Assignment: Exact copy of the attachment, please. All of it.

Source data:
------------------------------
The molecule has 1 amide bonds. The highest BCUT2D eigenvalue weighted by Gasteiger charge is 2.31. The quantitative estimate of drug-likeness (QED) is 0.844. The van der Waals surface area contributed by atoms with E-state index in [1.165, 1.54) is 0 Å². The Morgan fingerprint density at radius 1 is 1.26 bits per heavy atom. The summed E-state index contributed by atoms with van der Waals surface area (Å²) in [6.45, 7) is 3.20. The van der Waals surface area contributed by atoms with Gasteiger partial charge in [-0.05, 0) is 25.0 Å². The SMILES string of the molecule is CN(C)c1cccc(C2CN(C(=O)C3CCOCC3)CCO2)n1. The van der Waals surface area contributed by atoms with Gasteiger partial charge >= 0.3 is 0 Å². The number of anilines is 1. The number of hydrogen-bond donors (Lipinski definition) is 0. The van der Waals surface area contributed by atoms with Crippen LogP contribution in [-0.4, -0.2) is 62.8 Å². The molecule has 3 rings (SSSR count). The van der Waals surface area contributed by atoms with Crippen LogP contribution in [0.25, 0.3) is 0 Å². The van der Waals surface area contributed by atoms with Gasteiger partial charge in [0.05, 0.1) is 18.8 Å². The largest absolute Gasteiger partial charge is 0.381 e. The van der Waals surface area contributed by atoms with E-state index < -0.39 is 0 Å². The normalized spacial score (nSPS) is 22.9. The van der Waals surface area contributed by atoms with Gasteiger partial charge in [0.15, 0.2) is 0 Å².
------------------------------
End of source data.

The molecule has 1 amide bonds. The highest BCUT2D eigenvalue weighted by Gasteiger charge is 2.31. The quantitative estimate of drug-likeness (QED) is 0.844. The van der Waals surface area contributed by atoms with E-state index in [1.165, 1.54) is 0 Å². The Morgan fingerprint density at radius 1 is 1.26 bits per heavy atom. The summed E-state index contributed by atoms with van der Waals surface area (Å²) in [6.45, 7) is 3.20. The van der Waals surface area contributed by atoms with Gasteiger partial charge in [-0.05, 0) is 25.0 Å². The SMILES string of the molecule is CN(C)c1cccc(C2CN(C(=O)C3CCOCC3)CCO2)n1. The van der Waals surface area contributed by atoms with Gasteiger partial charge >= 0.3 is 0 Å². The number of anilines is 1. The number of hydrogen-bond donors (Lipinski definition) is 0. The van der Waals surface area contributed by atoms with Crippen LogP contribution in [-0.4, -0.2) is 62.8 Å². The molecule has 3 rings (SSSR count). The van der Waals surface area contributed by atoms with Crippen LogP contribution in [0.25, 0.3) is 0 Å². The van der Waals surface area contributed by atoms with Gasteiger partial charge in [0.05, 0.1) is 18.8 Å². The largest absolute Gasteiger partial charge is 0.381 e. The van der Waals surface area contributed by atoms with E-state index < -0.39 is 0 Å². The normalized spacial score (nSPS) is 22.9. The van der Waals surface area contributed by atoms with Gasteiger partial charge in [0.15, 0.2) is 0 Å².